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Letter-Writing Points of Consideration

To follow are potential reasons why concerned citizens should write their local provincial
MLA/MPP/MNA, their federal MP, as well as Prime Minister Jean Chrétien, House Leader Don
Boudria (Minister responsible for the Canada Elections Act, which lays out the mandate for
Elections Canada), and Jean-Pierre Kingsley, Chief Electoral Officer of Elections Canada to
express their objection to Elections Canada’s involvement with the National Election for the
Rights of Youth (to take place on November 19, 1999). Parents should also write their local
school board and express their objection to this vote being held in our schools:
_______________

1. Elections Canada’s “Child Rights” vote is disrespectful of parents:

  a.. By associating the “National Election for the Rights of Youth” with the UN Convention
  on the Rights of the Child, Elections Canada is ignoring the concerns of many parents who
  are concerned about the implications of the Convention on family life and parental rights& responsibilities. The 36th Parliament alone has received petitions of 13,000 signatures
  from Canadians concerned about this matter, and it is unfortunate that Elections Canada
  would wade into such a politically loaded issue.

  b.. There was no opportunity for parents to give input into this project beforehand, and
  parents are left out of the process going forward, in spite of the fact that parents best
  represent the interests of their children, and that parents are paying for this exercise
  through their tax dollars.

  c.. Parents were not consulted in a genuine manner about the wisdom of utilizing this
  “rights” vote to teach their children about democracy. Nor did parents have appropriate
  input into which “rights” will be put before their children on the Elections Canada ballot.
  Currently, there is no requirement that parents be informed that Elections Canada will be
  conducting a “Child Rights” vote in their schools, nor are parents asked to give their
  consent for the participation of their children in this exercise.

  d.. Some of the “rights” give the impression that the government is the ultimate parent of
  children and is thus disrespectful towards parents. For example, the “Rights Vote” tells
  children that the government ensures a child’s ‘right to be given a name’ and that the
  government will ‘make sure that we [children] survive and develop.’ This is disrespectful
  to parents who hold the primary responsible for these and other concerns.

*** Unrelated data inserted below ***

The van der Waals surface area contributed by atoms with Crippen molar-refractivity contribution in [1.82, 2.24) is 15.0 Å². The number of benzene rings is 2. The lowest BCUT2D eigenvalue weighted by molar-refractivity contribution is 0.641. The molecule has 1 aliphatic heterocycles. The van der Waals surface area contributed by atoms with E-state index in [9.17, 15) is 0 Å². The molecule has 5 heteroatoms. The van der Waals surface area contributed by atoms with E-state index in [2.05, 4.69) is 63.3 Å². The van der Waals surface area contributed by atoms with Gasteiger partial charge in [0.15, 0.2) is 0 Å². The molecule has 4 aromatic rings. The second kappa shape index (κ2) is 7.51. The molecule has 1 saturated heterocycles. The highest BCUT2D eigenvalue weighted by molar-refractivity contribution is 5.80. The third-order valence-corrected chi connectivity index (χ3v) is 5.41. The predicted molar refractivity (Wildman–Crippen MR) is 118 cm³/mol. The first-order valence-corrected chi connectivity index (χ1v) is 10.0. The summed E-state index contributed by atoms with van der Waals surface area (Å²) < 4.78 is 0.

e.. Canada’s elections agency also feels that children have an absolute right to “Share
  Opinions.” This, we are told in its description, means a “right to express our views and
  opinions and to have these opinions listened to in matters that affect us.” It appears,
  then, that the state must assume that the judgement of Canadian parents on matters that
  affect their children isn’t good enough. Once again, such an assumption is disrespectful
  of Canadian parents.
  g.. In addition, some of the listed “rights” give little respect for parental rights and
  responsibilities. For example, according to Elections Canada and UNICEF, one of the 10
  key rights Canadian children have is a right to their “Own Culture.” This is explained as
  the “right to enjoy and practise our own cultures, languages and religions, especially if
  we belong to a minority or indigenous population.” If this is the case, then one wonders
  what “rights” parents have if their child is intent on joining a local cult.

  h.. The description of a child’s right to “Share Opinions” also states that children have”the right to freedom of thought, conscience and religion, the freedom to receive
  information from many sources, the freedom to meet with others and to join or start our
  own associations.” One wonders whether this “right” prevents parents from utilizing a “V-
  chip” on their television to prevent their kids from viewing violent or sexual programming
  on television, or whether a parent who sets a curfew infringes a child’s “freedom to meet
  with others.” These purported “rights” are a clear invasion of parents’ responsibilities
  and the privacy of the home.

2. Elections Canada’s “Child Rights” vote is manipulative of children:

  a.. It is certainly admirable to want to teach our children about the democratic process,
  but a “Child Rights” vote based upon a UN Convention which itself has never been
  scrutinized by the democratic process is the wrong vehicle to do so. Elections Canada may
  indeed have a role in “public education and information programs to make the electoral
  process better known to the public” but the elections agency must be very careful that
  education programs directed towards children will not be used to indoctrinate these
  children about a particular political philosophy. The “child rights” vote tends to push a”big government ‘rights’ mentality” upon our children, and to do so using taxpayer dollars
  in public schools is objectionable.

  b.. In addition, the results of the Child Rights vote will be used by adults in lobby
  groups to demand more tax dollars for whatever pet project they are working, and thus, the
  Child Rights vote is manipulative of children (some as young as six years old), who
  innocently cast their vote on the ballot placed in front of them.